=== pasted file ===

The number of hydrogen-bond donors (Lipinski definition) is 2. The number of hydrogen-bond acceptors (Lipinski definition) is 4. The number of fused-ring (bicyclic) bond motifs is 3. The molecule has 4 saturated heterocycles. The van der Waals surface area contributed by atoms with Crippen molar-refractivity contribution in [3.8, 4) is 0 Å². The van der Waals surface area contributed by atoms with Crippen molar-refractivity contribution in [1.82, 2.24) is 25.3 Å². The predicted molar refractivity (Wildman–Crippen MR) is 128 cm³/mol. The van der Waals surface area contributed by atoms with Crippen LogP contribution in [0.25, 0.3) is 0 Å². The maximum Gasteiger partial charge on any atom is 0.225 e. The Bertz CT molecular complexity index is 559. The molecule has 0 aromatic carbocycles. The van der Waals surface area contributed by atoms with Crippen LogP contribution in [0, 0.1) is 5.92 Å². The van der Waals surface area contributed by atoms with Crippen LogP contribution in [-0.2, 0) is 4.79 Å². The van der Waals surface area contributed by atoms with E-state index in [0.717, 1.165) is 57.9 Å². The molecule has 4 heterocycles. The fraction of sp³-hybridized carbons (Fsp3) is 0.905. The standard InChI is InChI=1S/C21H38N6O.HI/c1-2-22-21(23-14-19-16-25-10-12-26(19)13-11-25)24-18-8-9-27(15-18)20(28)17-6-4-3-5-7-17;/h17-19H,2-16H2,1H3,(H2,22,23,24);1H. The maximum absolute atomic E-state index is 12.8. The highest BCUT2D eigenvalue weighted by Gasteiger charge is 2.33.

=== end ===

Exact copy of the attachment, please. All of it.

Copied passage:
The number of hydrogen-bond donors (Lipinski definition) is 2. The number of hydrogen-bond acceptors (Lipinski definition) is 4. The number of fused-ring (bicyclic) bond motifs is 3. The molecule has 4 saturated heterocycles. The van der Waals surface area contributed by atoms with Crippen molar-refractivity contribution in [3.8, 4) is 0 Å². The van der Waals surface area contributed by atoms with Crippen molar-refractivity contribution in [1.82, 2.24) is 25.3 Å². The predicted molar refractivity (Wildman–Crippen MR) is 128 cm³/mol. The van der Waals surface area contributed by atoms with Crippen LogP contribution in [0.25, 0.3) is 0 Å². The maximum Gasteiger partial charge on any atom is 0.225 e. The Bertz CT molecular complexity index is 559. The molecule has 0 aromatic carbocycles. The van der Waals surface area contributed by atoms with Crippen LogP contribution in [0, 0.1) is 5.92 Å². The van der Waals surface area contributed by atoms with Crippen LogP contribution in [-0.2, 0) is 4.79 Å². The van der Waals surface area contributed by atoms with E-state index in [0.717, 1.165) is 57.9 Å². The molecule has 4 heterocycles. The fraction of sp³-hybridized carbons (Fsp3) is 0.905. The standard InChI is InChI=1S/C21H38N6O.HI/c1-2-22-21(23-14-19-16-25-10-12-26(19)13-11-25)24-18-8-9-27(15-18)20(28)17-6-4-3-5-7-17;/h17-19H,2-16H2,1H3,(H2,22,23,24);1H. The maximum absolute atomic E-state index is 12.8. The highest BCUT2D eigenvalue weighted by Gasteiger charge is 2.33.